Morning CME Globex Update:
Sudden panic selling in the stock market spilled over into crude oil, soybeans, and other commodities Wednesday, setting grain and oilseed prices lower for the week even before the USDA announces any potentially bearish adjustments to its supply and demand tables. It finally stopped raining in the Corn Belt, but now comes the flood, and the market shouldn't assume row crop harvest will resume immediately or without yield losses and quality losses.
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Thursday is the chosen date this month for the USDA to release its World Agricultural Supply and Demand Estimates (at 11 o'clock Central), and the corn market is expecting a bearish set of numbers. When polled and averaged, traders indicated they're expecting to see a nationwide corn yield of 181.8 bushels per acre, implying a 14.85-billion-bushel crop and 1.932 billion bushels of ending stocks in the 2018-19 marketing year. Over the past three weeks, corn prices have rallied roughly 20 cents off the September low ($3.42 1/2 on the December chart), but a bearish jolt Thursday could put an end to that trend. The outside markets are extremely unhelpful: U.S. stock prices dropped more than 3 percent in a sudden panicky sell-off Wednesday, and they're expected to keep dropping Thursday morning. Ostensibly, the collapse was led by tech stocks but was triggered by rising interest rates, which affect agricultural producers, too. Futures trade for 10-year treasury notes overnight was more moderate, and the interest rate bullishness may have peaked Wednesday afternoon with 10-year rates at 3.24 percent. The DTN National Corn Index was $3.20 Wednesday afternoon, showing national average basis steady at 43 cents under the December futures contract.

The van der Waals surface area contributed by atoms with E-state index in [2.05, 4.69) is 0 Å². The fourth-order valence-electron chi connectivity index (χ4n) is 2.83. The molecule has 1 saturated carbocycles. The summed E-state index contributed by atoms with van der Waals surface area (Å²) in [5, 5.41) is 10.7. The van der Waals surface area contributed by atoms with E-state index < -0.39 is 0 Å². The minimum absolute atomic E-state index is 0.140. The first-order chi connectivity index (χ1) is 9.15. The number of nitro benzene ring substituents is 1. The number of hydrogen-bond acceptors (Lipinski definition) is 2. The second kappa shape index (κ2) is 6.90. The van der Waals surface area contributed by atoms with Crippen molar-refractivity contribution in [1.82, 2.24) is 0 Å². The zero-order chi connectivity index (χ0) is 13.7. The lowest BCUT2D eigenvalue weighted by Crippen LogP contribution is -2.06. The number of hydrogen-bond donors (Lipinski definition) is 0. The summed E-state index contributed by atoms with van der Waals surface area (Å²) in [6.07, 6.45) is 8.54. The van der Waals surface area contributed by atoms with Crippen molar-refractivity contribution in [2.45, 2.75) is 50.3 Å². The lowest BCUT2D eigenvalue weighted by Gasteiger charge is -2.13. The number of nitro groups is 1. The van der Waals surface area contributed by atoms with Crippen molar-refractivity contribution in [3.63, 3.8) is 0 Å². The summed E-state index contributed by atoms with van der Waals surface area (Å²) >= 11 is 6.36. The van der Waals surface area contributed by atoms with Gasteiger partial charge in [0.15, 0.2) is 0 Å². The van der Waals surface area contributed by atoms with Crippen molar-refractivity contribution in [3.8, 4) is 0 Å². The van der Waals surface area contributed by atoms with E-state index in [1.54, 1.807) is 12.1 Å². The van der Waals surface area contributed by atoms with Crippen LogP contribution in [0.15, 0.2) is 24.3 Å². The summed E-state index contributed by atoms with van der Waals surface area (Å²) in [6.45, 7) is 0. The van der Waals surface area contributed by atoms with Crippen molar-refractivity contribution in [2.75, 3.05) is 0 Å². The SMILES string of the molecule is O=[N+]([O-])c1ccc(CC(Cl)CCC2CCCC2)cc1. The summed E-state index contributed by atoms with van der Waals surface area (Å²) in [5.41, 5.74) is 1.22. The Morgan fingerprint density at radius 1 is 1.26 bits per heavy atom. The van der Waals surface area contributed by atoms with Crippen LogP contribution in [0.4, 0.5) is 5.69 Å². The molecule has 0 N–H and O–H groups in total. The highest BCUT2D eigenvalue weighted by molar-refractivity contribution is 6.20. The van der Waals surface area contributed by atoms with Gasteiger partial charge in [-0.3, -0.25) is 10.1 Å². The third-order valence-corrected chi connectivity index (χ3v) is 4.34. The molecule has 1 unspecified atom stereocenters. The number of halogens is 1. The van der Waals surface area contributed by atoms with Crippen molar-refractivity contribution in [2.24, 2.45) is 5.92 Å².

Dry skies have finally arrived for the Corn Belt Thursday, although fields are still too wet to harvest, and soybean pod splitting and seed sprouting have been noted in widespread regions over the U.S. in recent days. Soybean farmers in the Dakotas are still waiting for Wednesday's snow to melt, and soybean farmers in Illinois, Iowa, Missouri, and Kansas are experiencing major flooding. How much of this crop damage will manifest as a grading factor at the elevator door, and how much will result in outright yield losses when the soybeans fall to the ground, is un-knowable at this time. The futures market certainly isn't adding on any fresh risk premium, and has instead dropped twenty cents so far this week ahead of an expected bearish WASDE report Thursday. Traders, on average, are expecting the USDA to raise its soybean yield projection from September's guess up to 53.4 bushels per acre. The monthly report has no way to effectively account for whatever damage was done to yield in recent days, and to be fair, harvest losses are a rare market-mover. The exception to Thursday's dry weather is the Carolinas, where Hurricane Michael is now swirling. North Carolina still has over a quarter of its soybean fields to harvest and about 10 percent of its corn fields. Nationwide, the DTN National Soybean Index was $7.51 per bushel Wednesday, or $1.02 under the November futures contract, still showing historically weak average basis bids.
U.S. wheat futures are steady to a penny higher Thursday morning, on an independent path from the lower corn and soybean prices and the bearish outside markets. In last month's WASDE report, the USDA lowered its Australian wheat production estimate by 2 million metric tons and its Canadian wheat production number by 1 million metric tons. But some unhappy things have happened since then -- a killing frost in Western Australia; a snowy, late harvest on the Canadian prairies -- and further cuts could be justified in Thursday's upcoming WASDE report. Traders are expecting to see the world wheat ending stocks trimmed to a somewhat less bearish number: 261.1 mmt. Surprises in either direction could knock the benchmark Chicago wheat chart off its recent path of consolidation between $5.05 and $5.30. The weekly export sales report has been pushed back by the federal holiday and will be released Friday morning. Wheat basis bids strengthened by a penny for all three classes of wheat Wednesday: DTN's collected SRW Index was $4.72 Wednesday (38 cents under the December Chicago futures contract); the HRW Index was $4.78 (38 cents under the December KC futures contract); and the Spring Wheat Index was $5.34 per bushel (58 cents under the December Minneapolis contract).
Elaine Kub can be reached at firstname.lastname@example.org
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